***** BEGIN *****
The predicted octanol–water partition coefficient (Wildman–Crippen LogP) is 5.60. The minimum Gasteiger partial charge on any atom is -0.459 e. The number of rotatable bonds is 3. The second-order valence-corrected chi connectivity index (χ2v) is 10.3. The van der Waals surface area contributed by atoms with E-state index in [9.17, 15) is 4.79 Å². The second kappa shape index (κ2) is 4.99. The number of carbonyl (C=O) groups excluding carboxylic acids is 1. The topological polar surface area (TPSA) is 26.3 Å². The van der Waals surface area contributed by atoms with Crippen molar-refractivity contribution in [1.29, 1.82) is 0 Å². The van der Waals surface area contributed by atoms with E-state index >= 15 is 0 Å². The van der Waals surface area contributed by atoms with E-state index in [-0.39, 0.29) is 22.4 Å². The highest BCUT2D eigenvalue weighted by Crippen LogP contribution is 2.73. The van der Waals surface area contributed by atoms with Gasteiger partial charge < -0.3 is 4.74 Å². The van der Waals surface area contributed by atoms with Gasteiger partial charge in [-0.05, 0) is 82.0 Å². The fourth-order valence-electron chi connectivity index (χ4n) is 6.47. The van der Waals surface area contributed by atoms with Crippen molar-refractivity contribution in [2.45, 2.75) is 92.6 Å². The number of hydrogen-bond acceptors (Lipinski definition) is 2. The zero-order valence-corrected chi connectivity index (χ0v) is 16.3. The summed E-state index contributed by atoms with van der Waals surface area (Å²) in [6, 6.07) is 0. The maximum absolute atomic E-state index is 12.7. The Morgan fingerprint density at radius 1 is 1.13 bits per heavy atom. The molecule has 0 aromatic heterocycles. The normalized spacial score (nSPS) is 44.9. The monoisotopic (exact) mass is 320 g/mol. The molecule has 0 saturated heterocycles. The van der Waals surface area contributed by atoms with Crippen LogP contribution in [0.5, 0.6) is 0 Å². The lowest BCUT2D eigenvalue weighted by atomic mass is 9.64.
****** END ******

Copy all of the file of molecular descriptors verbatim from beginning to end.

The predicted octanol–water partition coefficient (Wildman–Crippen LogP) is 5.60. The minimum Gasteiger partial charge on any atom is -0.459 e. The number of rotatable bonds is 3. The second-order valence-corrected chi connectivity index (χ2v) is 10.3. The van der Waals surface area contributed by atoms with E-state index in [9.17, 15) is 4.79 Å². The second kappa shape index (κ2) is 4.99. The number of carbonyl (C=O) groups excluding carboxylic acids is 1. The topological polar surface area (TPSA) is 26.3 Å². The van der Waals surface area contributed by atoms with Crippen molar-refractivity contribution in [1.29, 1.82) is 0 Å². The van der Waals surface area contributed by atoms with E-state index >= 15 is 0 Å². The van der Waals surface area contributed by atoms with E-state index in [-0.39, 0.29) is 22.4 Å². The highest BCUT2D eigenvalue weighted by Crippen LogP contribution is 2.73. The van der Waals surface area contributed by atoms with Gasteiger partial charge < -0.3 is 4.74 Å². The van der Waals surface area contributed by atoms with Gasteiger partial charge in [-0.05, 0) is 82.0 Å². The fourth-order valence-electron chi connectivity index (χ4n) is 6.47. The van der Waals surface area contributed by atoms with Crippen molar-refractivity contribution in [2.45, 2.75) is 92.6 Å². The number of hydrogen-bond acceptors (Lipinski definition) is 2. The zero-order valence-corrected chi connectivity index (χ0v) is 16.3. The summed E-state index contributed by atoms with van der Waals surface area (Å²) in [6, 6.07) is 0. The maximum absolute atomic E-state index is 12.7. The Morgan fingerprint density at radius 1 is 1.13 bits per heavy atom. The molecule has 0 aromatic heterocycles. The normalized spacial score (nSPS) is 44.9. The monoisotopic (exact) mass is 320 g/mol. The molecule has 0 saturated heterocycles. The van der Waals surface area contributed by atoms with Crippen LogP contribution in [0.5, 0.6) is 0 Å². The lowest BCUT2D eigenvalue weighted by atomic mass is 9.64.